What to expect with hypoallergenic formula
- Parents may notice a difference in the formula.
- Your baby probably won’t notice the change in smell or taste.
- Stools may look different.
- The cost may be a little higher because of special processes and ingredients.
If your baby’s pediatrician suggests switching from a routine formula to a hypoallergenic formula, you may notice a few changes:
Smell and taste
You may notice a difference in the smell and taste of a hypoallergenic formula. That’s because in order to make hypoallergenic formula, milk proteins are broken down to very small chains of amino acids and individual amino acids. This can result in a bitter taste. But don’t worry, these changes are rarely noticeable to babies, because their sense of taste and smell are still developing.
Changes in stool
The color, consistency and smell of your baby’s stool can change from day to day or even between feedings. And you may see a change when you switch formulas, too. Greens, yellows and browns are all common stool colors, but you should call your pediatrician if your baby has red, white or black stools, or if you notice blood, mucus or excess water.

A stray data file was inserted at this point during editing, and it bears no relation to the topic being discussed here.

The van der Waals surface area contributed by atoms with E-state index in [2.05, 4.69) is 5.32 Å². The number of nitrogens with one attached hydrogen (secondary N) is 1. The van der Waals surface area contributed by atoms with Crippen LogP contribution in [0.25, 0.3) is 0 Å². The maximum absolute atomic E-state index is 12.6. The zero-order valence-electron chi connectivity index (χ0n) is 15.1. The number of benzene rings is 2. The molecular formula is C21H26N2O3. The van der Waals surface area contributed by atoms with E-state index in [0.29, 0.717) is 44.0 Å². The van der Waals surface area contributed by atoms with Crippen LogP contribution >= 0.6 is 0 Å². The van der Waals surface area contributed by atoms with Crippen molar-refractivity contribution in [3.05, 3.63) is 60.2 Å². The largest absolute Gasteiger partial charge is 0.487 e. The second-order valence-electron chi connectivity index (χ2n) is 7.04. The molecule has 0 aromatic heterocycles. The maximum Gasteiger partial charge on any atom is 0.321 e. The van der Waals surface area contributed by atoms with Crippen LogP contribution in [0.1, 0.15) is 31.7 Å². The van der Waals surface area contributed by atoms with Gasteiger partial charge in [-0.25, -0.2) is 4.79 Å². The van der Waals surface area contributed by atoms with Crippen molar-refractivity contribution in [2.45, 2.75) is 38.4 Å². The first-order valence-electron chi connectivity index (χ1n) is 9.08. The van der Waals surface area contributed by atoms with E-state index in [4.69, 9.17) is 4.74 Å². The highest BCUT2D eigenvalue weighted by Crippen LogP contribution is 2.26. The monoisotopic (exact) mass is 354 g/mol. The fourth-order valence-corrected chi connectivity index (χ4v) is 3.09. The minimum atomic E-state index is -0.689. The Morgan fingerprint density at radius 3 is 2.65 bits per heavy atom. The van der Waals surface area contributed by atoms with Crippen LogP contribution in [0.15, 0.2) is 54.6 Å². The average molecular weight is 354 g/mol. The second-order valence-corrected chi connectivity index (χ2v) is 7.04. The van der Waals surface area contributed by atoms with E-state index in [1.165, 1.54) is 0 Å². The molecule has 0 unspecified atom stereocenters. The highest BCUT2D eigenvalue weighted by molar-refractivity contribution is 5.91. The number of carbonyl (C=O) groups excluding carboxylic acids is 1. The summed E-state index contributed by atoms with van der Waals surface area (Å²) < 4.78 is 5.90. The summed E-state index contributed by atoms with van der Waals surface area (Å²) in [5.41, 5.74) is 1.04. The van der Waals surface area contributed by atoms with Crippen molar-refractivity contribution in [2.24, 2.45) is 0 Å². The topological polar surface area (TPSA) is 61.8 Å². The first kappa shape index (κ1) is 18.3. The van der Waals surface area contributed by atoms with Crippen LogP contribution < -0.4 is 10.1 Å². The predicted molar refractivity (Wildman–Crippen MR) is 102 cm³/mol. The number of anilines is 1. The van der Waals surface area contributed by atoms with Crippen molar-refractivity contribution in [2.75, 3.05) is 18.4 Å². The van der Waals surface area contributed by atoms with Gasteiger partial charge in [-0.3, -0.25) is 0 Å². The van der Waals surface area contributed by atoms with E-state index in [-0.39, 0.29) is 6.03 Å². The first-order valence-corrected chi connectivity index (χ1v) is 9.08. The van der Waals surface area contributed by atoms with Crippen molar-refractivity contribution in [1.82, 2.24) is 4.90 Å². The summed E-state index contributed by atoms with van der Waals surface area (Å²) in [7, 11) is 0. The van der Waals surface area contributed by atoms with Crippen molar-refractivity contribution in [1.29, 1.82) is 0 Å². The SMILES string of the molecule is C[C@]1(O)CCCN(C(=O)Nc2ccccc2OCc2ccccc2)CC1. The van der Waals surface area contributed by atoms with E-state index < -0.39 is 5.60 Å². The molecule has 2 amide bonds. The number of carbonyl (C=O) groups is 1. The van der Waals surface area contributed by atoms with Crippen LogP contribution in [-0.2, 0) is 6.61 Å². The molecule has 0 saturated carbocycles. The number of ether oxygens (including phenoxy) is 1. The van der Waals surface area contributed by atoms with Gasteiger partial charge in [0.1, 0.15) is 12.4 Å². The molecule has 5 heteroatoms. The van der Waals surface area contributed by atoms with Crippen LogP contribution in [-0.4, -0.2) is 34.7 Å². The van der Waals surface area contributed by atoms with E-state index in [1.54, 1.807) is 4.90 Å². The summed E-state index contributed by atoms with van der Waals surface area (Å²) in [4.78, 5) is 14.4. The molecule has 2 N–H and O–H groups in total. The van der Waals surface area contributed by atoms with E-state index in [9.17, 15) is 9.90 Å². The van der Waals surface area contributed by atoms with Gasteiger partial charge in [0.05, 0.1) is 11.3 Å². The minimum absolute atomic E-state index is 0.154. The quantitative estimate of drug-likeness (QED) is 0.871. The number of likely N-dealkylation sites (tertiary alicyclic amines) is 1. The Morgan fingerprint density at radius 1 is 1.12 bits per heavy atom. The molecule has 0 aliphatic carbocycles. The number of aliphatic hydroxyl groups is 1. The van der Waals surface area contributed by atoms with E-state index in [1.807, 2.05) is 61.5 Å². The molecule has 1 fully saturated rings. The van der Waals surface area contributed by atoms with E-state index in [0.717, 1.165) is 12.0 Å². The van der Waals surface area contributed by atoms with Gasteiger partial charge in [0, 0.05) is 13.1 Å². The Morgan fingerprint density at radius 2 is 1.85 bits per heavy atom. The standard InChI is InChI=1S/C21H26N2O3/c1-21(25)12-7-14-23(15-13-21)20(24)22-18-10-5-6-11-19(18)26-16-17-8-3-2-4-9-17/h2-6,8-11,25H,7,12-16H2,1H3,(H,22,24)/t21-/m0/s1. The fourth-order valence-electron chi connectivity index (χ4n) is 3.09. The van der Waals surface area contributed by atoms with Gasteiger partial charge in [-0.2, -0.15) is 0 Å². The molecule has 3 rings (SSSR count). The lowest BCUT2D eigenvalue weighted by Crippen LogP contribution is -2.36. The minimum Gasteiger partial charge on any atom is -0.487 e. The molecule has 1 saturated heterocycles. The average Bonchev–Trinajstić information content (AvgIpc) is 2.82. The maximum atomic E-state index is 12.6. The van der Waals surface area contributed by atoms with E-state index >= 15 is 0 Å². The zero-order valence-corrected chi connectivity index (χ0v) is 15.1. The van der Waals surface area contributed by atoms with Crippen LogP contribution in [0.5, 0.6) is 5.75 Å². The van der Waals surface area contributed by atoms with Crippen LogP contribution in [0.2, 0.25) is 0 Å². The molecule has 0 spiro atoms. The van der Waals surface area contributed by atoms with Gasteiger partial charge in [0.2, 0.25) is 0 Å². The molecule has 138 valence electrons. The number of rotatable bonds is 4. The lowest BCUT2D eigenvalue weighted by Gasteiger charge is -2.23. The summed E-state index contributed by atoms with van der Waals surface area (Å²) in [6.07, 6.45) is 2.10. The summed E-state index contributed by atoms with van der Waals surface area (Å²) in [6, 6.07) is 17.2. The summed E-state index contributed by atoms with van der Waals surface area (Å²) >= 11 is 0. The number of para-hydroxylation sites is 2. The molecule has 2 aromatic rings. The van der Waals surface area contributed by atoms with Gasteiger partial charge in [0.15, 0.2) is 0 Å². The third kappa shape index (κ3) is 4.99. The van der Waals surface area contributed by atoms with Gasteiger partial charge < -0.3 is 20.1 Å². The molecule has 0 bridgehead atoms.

Hypoallergenic formula may be more “see-through” than your routine formula. It may appear translucent like skim milk or breastmilk, but be assured the hypoallergenic formula will have the same number of calories as your baby’s previous formula. Be sure to follow the mixing instructions closely because not all hypoallergenic formulas have the same mixing instructions. GERBER® Extensive HA™ requires one scoop for 1 fl. oz. of water.
Parents will notice that hypoallergenic formulas cost more than routine formulas because they’re more costly to make and often contain special ingredients.
Breaking the milk proteins down into very small pieces makes it easier for babies with cow’s milk protein allergies to tolerate the formula. If your baby has cow’s milk protein allergy, her symptoms should improve shortly after switching to a hypoallergenic infant formula.
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